A chair has one job. To keep you off the ground.
Every day we sit in chairs, and we don't think much of it. We don't consider chairs to be particularly dangerous. Because most chairs do what they're supposed to do: they keep you off the ground.
But not all chairs are created equal. A defective chair can be very dangerous, and if you have a chair injury, besides feeling betrayed, you may also have spinal injuries, broken bones, a concussion, or even a traumatic brain injury.
Maybe you found this page by searching "fall off chair" or "chair broke," and whether you were injured when the chair broke you were sitting on your you fell off the chair, you may be entitled to compensation for your injuries.
If a chair is designed or manufactured with a defect, then everyone in the chain of distribution is responsible for your chair injury, including the designer, manufacturer, distributor, wholesaler, and retailer, because each of them made money off of the defective chair.
Different chairs serve different purposes. For example, a chair you use at home when seated at your computer does not need to be as robust as a chair placed for use at the computer at the public library. That's because your chair only holds you, probably infrequently, whereas the chair at a public library holds different people of all shapes, sizes, and types, all day long. So the chair made available to the public needs to be stronger.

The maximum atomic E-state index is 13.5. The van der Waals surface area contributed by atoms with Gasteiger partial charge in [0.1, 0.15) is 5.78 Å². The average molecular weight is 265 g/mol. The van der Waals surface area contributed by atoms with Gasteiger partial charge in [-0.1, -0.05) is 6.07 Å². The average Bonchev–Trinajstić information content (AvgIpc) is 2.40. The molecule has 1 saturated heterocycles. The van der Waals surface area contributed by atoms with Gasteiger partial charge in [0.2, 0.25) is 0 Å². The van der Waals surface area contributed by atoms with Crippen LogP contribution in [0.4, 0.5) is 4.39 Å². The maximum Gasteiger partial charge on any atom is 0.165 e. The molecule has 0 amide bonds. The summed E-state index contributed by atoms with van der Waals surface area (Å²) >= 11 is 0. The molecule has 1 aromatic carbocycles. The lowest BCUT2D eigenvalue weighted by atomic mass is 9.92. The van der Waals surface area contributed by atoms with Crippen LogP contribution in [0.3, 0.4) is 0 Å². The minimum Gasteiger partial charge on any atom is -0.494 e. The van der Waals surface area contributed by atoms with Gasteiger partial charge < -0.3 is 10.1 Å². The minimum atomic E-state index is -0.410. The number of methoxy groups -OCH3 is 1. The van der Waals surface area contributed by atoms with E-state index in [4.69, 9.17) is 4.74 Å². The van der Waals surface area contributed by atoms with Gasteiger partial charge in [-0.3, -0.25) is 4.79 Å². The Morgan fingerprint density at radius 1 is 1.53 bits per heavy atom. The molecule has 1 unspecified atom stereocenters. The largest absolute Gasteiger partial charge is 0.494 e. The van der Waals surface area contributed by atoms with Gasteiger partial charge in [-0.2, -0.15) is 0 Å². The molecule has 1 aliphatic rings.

Designers and manufacturers of chairs typically run their chairs through rigorous tests and assign the chairs weight ratings. The warning on the bottom of a given chair may say "not suitable for use by persons weighing more than 225 lbs." If a public library, for example, chooses to use a chair with such weight limits, they should make their patrons aware of the limits and provide seating for their heavier guests. (Better yet, don't use these chairs.) If they don't make the guests aware of these limits, but make the chairs available for public use, and someone exceeding the weight limit falls off the chair because the chair breaks, the chair injury wouldn't be so much the result of a defective chair, but the library's negligence. This could be true even if the person was within the weight limit and suffered a chair injury. The chair had probably been weakened from being used by persons weighing more than the chair could support. Either person in this scenario would have good grounds to make a chair injury claim.
The scariest part of a defective chair is that it typically looks just like every other chair. Except when you sit in it, the pedestal base snaps, a leg breaks, the hydraulic lift fails and the chair falls, pinching your leg, or some other part of the defective chair fails, and you fall off the chair, hitting your head, knee, elbow, or other body party, resulting in a serious chair injury.
The chair injury attorneys at Parry & Pfau have collected over a million dollars in defective chair cases alone. Call us if you've been injured by a defective chair.